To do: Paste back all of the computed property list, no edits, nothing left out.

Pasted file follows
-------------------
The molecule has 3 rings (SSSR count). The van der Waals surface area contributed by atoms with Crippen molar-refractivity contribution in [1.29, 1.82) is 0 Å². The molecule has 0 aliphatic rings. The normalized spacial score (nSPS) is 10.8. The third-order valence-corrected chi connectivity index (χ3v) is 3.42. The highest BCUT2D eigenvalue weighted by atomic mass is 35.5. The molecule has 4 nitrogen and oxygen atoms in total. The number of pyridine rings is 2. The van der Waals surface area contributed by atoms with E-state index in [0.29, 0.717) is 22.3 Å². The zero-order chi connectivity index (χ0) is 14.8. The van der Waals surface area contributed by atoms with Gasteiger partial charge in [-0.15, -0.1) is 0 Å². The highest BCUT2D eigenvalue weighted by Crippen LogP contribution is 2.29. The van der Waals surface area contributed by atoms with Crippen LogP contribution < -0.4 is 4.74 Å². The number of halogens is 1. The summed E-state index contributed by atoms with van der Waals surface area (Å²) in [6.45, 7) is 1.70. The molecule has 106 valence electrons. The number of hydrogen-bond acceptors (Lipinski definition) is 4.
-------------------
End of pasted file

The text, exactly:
The molecule has 3 rings (SSSR count). The van der Waals surface area contributed by atoms with Crippen molar-refractivity contribution in [1.29, 1.82) is 0 Å². The molecule has 0 aliphatic rings. The normalized spacial score (nSPS) is 10.8. The third-order valence-corrected chi connectivity index (χ3v) is 3.42. The highest BCUT2D eigenvalue weighted by atomic mass is 35.5. The molecule has 4 nitrogen and oxygen atoms in total. The number of pyridine rings is 2. The van der Waals surface area contributed by atoms with E-state index in [0.29, 0.717) is 22.3 Å². The zero-order chi connectivity index (χ0) is 14.8. The van der Waals surface area contributed by atoms with Gasteiger partial charge in [-0.15, -0.1) is 0 Å². The highest BCUT2D eigenvalue weighted by Crippen LogP contribution is 2.29. The van der Waals surface area contributed by atoms with Crippen LogP contribution < -0.4 is 4.74 Å². The number of halogens is 1. The summed E-state index contributed by atoms with van der Waals surface area (Å²) in [6.45, 7) is 1.70. The molecule has 106 valence electrons. The number of hydrogen-bond acceptors (Lipinski definition) is 4.